5.c.3 – Why didn’t we notice it before?

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July 25, 2010 — Riccardo Sabellotti - Giacinto Sabellotti

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Why didn’t we notice it before?

When, shortly before 1800, the first parliamentary systems were introduced in the United States and France, the people entitled to vote was only a small part of population: all slaves, all women, all illiterate persons, all poor people etc… were excluded. They were therefore the application of democratic principles within a very small minority, not real democracies. At the time, it was considered that only those who had received an education and possessed a certain income could participate in democratic politics; today we know that usually even the wealthy graduates are not able to do so.
Whereas the number of parliamentarians was about the same as present and with a voting population so small, it was possible to have an elected parliamentarian out of about 300 voters, while today we have one in 50,000; the current problems concerning the representativeness were therefore minimized. In addition, the voting population, belonged broadly to the same social class, was more uniform than the current both for requirements and views; it was thus much easier to feel represented. Rightly the social injustices were attributed to unequal access to the vote, but otherwise the system seemed to work perfectly; it is natural then to think that, in total good faith, the theorists of democracy saw universal suffrage as the ultimate goal to be achieved, together with the construction of public schools accessible to all.
Experience has taught us instead that with the population growth, the parliamentary system is unable to secure a real representation and thus democracy; also it tends to corrupt and degenerate progressively, even by an administrative point of view. In an indirect democracy, to extend the vote to all the people has a sense only if those votes allow to elect true representatives, otherwise it is useless, although it can make the citizens and many politicians too believe to have achieved democracy.
From an educational point of view, we should notice that a more extended culture does not necessarily bring a more extended democratic culture; the schools also have the task of preparing good citizens for tomorrow and surely not some subversives, showing them the flaws of the system; all of us, over the past two centuries, have therefore been taught to think that the current system works and is complete thanks to universal suffrage. It was probably impossible in the nineteenth century to foresee that the extension of the right to vote to the entire population would have triggered a vicious spiral, formed by manipulators, propaganda and funding, such as to make the system inoperable. At the time, for communicating with the electorate made of a few hundred people, usually friends of friends, it was enough to make a political meeting in a square. Skilful unscrupulous speakers were certainly an advantage, but it was slight compared to the present ones, nor it was necessary that the candidates sell themselves to get funding for propaganda. Today, before the proliferation of scandals and inefficiency, we can no longer avoid asking:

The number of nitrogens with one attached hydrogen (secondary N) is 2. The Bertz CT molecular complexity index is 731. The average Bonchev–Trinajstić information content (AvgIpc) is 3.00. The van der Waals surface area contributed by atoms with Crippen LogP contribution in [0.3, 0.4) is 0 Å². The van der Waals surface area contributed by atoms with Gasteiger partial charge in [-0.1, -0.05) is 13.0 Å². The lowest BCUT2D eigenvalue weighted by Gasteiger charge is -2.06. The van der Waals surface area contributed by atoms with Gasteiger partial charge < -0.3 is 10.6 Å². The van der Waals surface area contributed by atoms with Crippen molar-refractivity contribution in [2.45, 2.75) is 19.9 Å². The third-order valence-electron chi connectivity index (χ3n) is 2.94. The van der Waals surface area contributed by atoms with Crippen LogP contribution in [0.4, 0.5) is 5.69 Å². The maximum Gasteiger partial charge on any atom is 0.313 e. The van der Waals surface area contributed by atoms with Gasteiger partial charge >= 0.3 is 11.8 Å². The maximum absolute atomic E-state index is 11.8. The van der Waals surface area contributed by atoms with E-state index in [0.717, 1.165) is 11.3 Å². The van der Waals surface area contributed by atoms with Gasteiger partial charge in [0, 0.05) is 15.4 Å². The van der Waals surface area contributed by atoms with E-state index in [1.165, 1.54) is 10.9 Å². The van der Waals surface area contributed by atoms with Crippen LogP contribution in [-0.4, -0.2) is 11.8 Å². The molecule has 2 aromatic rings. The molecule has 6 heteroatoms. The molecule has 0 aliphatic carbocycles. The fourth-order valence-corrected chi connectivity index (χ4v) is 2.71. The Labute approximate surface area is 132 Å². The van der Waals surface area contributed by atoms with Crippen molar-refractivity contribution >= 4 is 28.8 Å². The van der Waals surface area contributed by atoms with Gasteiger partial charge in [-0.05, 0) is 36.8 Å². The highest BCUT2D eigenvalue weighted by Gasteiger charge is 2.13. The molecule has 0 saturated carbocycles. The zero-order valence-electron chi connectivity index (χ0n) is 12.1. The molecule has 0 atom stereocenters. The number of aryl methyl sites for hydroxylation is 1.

– why after so many years, people are so unhappy with their politicians?
– why people cannot find worthy politicians?
– why even the most despised politicians, guilty of having created the most serious problems, manage to retain their office for decades?
– why the political propaganda becomes increasingly expensive and goading?
– how come citizens feel increasingly powerless and frustrated?
– why a policy replacement does not happen?
We must therefore conclude that the universal suffrage, first milestone towards real democracy, has remained an isolated stone and, paradoxically, has been exploited so far by the leaders of apparent democracies to consolidate their power over people.

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